- Your immune system is compromised or you experience high levels of stress
- You scratch or cut your wart
When should I see my Podiatrist?
If you suspect that you have a wart it is best to consult with your Podiatrist immediately to avoid the spread of infection. If you have compromised or poor health, it is recommended that you visit your podiatrist as soon as possible, as your warts are more likely to spread than someone with a healthy immune system. Your Podiatrist will be able to diagnose your wart with a simple squeeze test, as well as an examination of its clinical presentation. Your treatment path will be decided by you and your podiatrist, and will be specific to you and your needs.
How can my Podiatrist treat warts?
Your Podiatrist will be able to give you a few different options for wart treatment in the clinic. Firstly your podiatrist will debride the wart with a scalpel blade, this is usually pain free, but can occasionally be slightly uncomfortable. Once the wart has been debrided there will be small blood vessels exposed, so you may experience some bleeding – this is expected and it is a good result!
The exposed blood vessels are important when eradicating the viral infection, it allows the treatment to get to the virus. Your podiatrist will use one of two treatment options; salicylic acid or liquid nitrogen.
Salicylic acid is a paste and is pain free when applied, but can sometimes cause blistering post treatment – This is important in the treatment of the wart because it is drawing the virus away from the body.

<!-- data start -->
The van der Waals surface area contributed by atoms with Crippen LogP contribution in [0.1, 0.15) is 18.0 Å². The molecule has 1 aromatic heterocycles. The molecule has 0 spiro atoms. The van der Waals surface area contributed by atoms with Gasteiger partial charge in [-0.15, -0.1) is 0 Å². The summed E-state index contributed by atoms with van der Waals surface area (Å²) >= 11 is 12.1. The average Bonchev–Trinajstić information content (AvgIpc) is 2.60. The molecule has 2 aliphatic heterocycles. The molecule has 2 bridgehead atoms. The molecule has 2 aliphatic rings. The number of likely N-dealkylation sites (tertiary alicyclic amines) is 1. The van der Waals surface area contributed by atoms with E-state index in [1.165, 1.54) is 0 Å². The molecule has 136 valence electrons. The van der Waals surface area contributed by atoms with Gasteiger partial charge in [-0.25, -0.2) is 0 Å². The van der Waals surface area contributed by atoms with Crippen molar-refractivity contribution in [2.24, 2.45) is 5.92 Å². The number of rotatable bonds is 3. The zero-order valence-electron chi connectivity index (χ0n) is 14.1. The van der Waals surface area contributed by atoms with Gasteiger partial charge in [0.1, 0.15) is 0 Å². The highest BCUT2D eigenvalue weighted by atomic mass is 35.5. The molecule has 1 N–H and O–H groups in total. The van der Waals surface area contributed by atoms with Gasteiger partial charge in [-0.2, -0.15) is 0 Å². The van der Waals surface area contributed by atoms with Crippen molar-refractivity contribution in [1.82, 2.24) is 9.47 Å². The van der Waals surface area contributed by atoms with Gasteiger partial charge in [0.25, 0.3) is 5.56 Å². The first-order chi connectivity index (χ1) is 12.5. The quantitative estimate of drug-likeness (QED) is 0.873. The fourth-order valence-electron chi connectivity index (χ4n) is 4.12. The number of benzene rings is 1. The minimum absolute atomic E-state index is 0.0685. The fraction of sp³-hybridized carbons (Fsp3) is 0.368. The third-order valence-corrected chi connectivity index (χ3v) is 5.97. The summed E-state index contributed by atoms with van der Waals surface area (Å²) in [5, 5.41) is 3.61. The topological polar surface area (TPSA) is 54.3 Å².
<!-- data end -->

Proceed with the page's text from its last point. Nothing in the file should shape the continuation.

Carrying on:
Liquid nitrogen treatment or cryotherapy is a treatment often used by Podiatrists. It is known for often being uncomfortable when applied, but tends to be less painful post treatment. Liquid nitrogen treatment can also cause minor blistering.
Both treatment options are effective, but usually require about 5 or 6 treatments to completely rid the wart. The length of the treatment will depend entirely on the size and severity of the wart(s).
After your treatment your podiatrist will dress the wart with a padding which assists in taking pressure away from the affected area. Usually your podiatrist will review your wart in 2 weeks time and will likely treat the wart again at this appointment. What can you do to treat the wart between treatments in the clinic?
Can I treat warts at home?
Your Podiatrist will likely recommend you purchase Wart Off or Duofilm from your local chemist. These products are approximately 15% salicylic acid and can be used daily on the wart at home. You may be advised to gently file the wart before you treat it, this helps the treatment get closer to the viral tissue. It is recommended that you do not use the same file anywhere else on your feet/nails as this may cause the virus to spread.